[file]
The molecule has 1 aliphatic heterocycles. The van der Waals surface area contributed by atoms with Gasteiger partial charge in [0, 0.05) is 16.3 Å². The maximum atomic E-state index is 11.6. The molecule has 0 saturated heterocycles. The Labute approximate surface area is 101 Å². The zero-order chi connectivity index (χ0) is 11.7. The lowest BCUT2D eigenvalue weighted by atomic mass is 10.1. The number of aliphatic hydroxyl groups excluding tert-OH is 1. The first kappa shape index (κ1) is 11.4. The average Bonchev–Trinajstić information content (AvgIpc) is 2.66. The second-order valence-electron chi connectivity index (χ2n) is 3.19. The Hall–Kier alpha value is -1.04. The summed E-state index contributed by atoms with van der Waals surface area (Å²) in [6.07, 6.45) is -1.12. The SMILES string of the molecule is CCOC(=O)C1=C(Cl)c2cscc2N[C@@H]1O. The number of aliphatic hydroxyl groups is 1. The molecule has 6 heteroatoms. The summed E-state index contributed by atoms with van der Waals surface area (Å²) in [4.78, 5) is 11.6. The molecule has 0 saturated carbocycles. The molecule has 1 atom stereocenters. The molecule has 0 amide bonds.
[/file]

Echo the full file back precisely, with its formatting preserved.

The molecule has 1 aliphatic heterocycles. The van der Waals surface area contributed by atoms with Gasteiger partial charge in [0, 0.05) is 16.3 Å². The maximum atomic E-state index is 11.6. The molecule has 0 saturated heterocycles. The Labute approximate surface area is 101 Å². The zero-order chi connectivity index (χ0) is 11.7. The lowest BCUT2D eigenvalue weighted by atomic mass is 10.1. The number of aliphatic hydroxyl groups excluding tert-OH is 1. The first kappa shape index (κ1) is 11.4. The average Bonchev–Trinajstić information content (AvgIpc) is 2.66. The second-order valence-electron chi connectivity index (χ2n) is 3.19. The Hall–Kier alpha value is -1.04. The summed E-state index contributed by atoms with van der Waals surface area (Å²) in [6.07, 6.45) is -1.12. The SMILES string of the molecule is CCOC(=O)C1=C(Cl)c2cscc2N[C@@H]1O. The number of aliphatic hydroxyl groups is 1. The molecule has 6 heteroatoms. The summed E-state index contributed by atoms with van der Waals surface area (Å²) in [4.78, 5) is 11.6. The molecule has 0 saturated carbocycles. The molecule has 1 atom stereocenters. The molecule has 0 amide bonds.